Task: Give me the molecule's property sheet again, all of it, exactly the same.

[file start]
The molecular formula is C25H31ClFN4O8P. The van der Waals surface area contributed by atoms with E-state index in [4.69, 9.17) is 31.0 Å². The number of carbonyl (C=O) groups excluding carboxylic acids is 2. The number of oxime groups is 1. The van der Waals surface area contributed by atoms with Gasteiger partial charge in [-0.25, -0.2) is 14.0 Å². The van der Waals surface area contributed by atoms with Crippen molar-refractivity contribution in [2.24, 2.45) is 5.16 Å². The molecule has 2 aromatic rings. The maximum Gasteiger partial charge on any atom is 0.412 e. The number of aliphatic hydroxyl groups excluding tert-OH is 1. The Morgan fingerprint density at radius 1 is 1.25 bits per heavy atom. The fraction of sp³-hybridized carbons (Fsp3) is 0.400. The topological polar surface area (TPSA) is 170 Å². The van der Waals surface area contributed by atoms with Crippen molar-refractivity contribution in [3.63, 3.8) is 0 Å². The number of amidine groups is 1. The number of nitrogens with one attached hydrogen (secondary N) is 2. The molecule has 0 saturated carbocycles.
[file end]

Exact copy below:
The molecular formula is C25H31ClFN4O8P. The van der Waals surface area contributed by atoms with E-state index in [4.69, 9.17) is 31.0 Å². The number of carbonyl (C=O) groups excluding carboxylic acids is 2. The number of oxime groups is 1. The van der Waals surface area contributed by atoms with Gasteiger partial charge in [-0.25, -0.2) is 14.0 Å². The van der Waals surface area contributed by atoms with Crippen molar-refractivity contribution in [2.24, 2.45) is 5.16 Å². The molecule has 2 aromatic rings. The maximum Gasteiger partial charge on any atom is 0.412 e. The number of aliphatic hydroxyl groups excluding tert-OH is 1. The Morgan fingerprint density at radius 1 is 1.25 bits per heavy atom. The fraction of sp³-hybridized carbons (Fsp3) is 0.400. The topological polar surface area (TPSA) is 170 Å². The van der Waals surface area contributed by atoms with Crippen molar-refractivity contribution in [3.63, 3.8) is 0 Å². The number of amidine groups is 1. The number of nitrogens with one attached hydrogen (secondary N) is 2. The molecule has 0 saturated carbocycles.